G: Neeraj, you volunteered an entire year. Would you share with us some significant episodes of your experience?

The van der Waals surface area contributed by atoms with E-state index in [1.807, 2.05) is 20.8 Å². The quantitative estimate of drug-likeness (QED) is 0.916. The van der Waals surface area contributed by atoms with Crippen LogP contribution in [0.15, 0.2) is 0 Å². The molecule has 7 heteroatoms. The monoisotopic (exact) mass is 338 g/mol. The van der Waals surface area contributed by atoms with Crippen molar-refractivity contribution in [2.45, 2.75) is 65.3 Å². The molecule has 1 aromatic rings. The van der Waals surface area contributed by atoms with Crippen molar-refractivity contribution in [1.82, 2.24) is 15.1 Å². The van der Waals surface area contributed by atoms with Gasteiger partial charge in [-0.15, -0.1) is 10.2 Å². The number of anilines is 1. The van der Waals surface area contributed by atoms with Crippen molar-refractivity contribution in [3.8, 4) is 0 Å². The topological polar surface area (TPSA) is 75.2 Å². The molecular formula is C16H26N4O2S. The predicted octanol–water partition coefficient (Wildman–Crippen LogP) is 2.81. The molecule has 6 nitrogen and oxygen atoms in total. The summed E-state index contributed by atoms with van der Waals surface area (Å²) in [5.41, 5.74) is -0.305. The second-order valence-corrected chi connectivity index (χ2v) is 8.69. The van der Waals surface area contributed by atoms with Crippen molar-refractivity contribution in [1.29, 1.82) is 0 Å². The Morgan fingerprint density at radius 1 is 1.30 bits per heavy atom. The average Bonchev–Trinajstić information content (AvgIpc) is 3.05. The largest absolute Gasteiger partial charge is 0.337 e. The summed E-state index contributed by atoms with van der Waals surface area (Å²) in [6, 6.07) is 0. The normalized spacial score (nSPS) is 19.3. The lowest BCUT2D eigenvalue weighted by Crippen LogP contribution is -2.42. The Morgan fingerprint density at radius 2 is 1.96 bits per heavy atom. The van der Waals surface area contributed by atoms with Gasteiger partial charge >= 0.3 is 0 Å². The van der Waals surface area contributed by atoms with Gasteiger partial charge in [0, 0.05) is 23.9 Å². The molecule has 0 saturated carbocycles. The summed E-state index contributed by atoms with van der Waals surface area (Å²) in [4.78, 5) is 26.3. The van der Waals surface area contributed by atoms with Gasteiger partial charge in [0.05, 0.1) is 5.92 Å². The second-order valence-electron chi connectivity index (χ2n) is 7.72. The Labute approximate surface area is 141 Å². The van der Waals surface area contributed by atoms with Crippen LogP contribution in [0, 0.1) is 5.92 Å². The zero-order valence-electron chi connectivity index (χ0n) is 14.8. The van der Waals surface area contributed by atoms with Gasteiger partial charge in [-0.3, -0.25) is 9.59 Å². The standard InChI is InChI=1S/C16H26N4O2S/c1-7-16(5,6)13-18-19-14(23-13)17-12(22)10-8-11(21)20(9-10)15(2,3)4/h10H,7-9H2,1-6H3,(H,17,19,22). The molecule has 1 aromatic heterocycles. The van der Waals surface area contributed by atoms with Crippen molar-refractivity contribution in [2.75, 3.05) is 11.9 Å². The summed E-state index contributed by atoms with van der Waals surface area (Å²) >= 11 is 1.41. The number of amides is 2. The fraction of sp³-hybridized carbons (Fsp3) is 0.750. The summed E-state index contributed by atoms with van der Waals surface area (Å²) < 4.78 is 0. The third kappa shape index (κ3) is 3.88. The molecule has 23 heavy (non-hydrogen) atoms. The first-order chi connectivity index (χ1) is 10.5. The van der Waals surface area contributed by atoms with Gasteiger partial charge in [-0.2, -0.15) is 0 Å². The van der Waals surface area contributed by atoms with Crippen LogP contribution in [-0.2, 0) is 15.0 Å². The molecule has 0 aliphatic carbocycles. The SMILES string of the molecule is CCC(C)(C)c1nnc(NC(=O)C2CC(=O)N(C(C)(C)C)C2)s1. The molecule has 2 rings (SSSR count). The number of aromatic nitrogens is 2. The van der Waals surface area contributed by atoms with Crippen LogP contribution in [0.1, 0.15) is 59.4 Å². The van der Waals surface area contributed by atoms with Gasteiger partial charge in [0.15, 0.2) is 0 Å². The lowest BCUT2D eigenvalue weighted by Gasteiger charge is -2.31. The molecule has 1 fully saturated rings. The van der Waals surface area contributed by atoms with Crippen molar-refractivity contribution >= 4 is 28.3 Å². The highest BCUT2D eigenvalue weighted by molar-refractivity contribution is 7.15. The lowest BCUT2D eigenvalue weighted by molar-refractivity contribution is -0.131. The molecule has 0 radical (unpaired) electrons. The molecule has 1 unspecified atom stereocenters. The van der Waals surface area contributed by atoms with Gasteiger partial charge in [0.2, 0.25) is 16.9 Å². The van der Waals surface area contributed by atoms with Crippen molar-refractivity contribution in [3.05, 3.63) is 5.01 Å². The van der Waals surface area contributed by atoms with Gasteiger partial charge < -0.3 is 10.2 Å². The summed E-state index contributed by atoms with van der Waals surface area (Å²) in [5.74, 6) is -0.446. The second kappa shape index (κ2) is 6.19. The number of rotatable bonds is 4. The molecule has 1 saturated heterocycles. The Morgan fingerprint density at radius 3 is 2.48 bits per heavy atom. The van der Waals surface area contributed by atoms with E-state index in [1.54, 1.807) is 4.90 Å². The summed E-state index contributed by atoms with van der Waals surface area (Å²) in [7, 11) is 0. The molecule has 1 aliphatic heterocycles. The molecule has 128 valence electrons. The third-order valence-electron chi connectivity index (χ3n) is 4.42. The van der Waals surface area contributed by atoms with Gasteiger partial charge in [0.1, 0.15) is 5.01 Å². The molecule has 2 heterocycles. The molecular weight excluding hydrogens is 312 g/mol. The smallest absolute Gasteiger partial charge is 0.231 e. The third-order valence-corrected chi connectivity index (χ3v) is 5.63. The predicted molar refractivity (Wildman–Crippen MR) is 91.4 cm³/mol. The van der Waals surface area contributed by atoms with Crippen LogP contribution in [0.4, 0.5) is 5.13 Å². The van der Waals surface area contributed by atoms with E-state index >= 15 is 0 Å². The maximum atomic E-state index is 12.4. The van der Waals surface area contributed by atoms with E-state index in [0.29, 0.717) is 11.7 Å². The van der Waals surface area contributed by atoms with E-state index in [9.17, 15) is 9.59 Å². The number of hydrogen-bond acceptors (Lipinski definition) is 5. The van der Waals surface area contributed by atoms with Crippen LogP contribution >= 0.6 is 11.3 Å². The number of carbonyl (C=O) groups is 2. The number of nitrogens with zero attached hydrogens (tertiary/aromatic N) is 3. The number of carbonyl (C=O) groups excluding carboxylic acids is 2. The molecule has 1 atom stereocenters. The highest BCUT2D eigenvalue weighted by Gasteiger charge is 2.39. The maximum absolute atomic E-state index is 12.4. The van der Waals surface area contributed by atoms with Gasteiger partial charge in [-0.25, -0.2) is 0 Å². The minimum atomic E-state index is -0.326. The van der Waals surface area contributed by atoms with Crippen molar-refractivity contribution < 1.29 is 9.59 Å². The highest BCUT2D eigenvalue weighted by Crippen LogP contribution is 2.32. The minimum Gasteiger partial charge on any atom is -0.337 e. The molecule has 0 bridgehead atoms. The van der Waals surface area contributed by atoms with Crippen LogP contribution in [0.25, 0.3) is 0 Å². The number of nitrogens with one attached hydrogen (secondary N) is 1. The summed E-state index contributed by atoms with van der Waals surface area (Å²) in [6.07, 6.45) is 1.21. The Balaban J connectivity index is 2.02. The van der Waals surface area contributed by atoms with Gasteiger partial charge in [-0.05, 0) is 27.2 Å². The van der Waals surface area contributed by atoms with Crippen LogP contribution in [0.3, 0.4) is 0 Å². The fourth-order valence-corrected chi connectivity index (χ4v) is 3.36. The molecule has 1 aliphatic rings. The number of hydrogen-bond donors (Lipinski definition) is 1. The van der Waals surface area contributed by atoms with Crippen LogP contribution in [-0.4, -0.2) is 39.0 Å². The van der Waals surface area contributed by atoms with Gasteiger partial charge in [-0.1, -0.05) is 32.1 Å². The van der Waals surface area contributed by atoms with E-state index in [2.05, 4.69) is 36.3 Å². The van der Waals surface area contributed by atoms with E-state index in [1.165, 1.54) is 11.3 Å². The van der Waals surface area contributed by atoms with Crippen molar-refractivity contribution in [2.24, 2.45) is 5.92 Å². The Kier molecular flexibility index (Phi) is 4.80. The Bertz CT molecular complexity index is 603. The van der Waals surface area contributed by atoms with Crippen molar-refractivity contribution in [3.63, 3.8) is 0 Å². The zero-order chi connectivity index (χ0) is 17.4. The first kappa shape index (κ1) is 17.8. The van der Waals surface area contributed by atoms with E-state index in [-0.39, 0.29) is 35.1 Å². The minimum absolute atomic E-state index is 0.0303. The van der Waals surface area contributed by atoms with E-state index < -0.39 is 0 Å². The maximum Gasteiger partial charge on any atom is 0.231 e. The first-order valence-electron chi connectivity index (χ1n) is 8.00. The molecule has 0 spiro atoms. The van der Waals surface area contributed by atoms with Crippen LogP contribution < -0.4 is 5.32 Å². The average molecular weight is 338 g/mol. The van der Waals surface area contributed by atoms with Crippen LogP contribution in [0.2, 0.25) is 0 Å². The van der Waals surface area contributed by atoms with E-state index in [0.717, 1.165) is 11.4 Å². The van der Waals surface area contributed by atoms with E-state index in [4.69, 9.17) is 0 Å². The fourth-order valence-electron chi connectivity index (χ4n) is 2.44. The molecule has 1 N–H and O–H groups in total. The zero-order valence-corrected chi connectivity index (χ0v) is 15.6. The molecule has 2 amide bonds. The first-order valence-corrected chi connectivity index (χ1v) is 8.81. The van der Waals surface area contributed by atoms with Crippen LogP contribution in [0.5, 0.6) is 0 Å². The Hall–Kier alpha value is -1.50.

N: As far as some experiences - there were many to reference. I have never really taught before in a musical setting - most of my teaching experience is from the science arena - be it lectures, labs, or recitation periods. Even though I was a volunteer, I was involved with the students on a regular basis since I came to Hibbard 3 days a week. I really enjoyed the various opportunities I had to try and run private lessons and sectionals. I have no conducting experience, so running sectionals was a challenge - but definitely something I would love to try again should the opportunity present itself. For me, my favorite activities were private lessons - this would involve borrowing a low brass player (or any brass player for that matter) from one of the three ensembles and running through passages they were having difficulty with, or trying different approaches with their pieces so they could understand what was going on thematically as well as the impression it had on them. Of course, this varies in degree with the level of the student's abilities. For the younger kids, we would work on basic fundamentals of getting a good sound and reading rhythms as well as singing the pitches to get an early idea of musical lines and phrases. With the intermediate students, I would also cover fundamentals, but also allowing a little more character into their playing - shaping tonal qualities, and really getting into the character of their part. We would also work on technical exercises that pertained to the music they were playing. The advanced players would get a full battery of fundamentals, solo playing, and musicality exercises. We would also work on the more difficult passages within pieces as well. I would often try to get parts from the bassoons or cellos - the trombone parts were sometimes a little bare and it allowed the player, in this case, Luis, to hear different parts of the piece and also develop some of the nuances inherent in those parts. Overall, most of the activities were about developing a relationship with the students so that they know they would feel natural talking about different musical concepts. Naturally, they would also feel comfortable discussing what's going on in their own lives. If anything, that would be the part I enjoyed the most. As I mentioned earlier, teaching sectionals was more of a challenge - instead of the more intimate setting of private lessons, there were more variables to be aware of. All the kids have to be engaged - so working parts within the different sections can be tough - but I learned that shortening the amount of rest or breaks between passages allowed us to stay focused and let the kids work on their playing while bolstering self-confidence. Of course, not everyone is always on board, but that just takes a little work in either changing the approach, changing the method, or getting help from the other faculty members to help you when there is difficulty. For me, the end result (mastery of the piece ) is always important, but so is involvement from all of the individuals in the ensemble.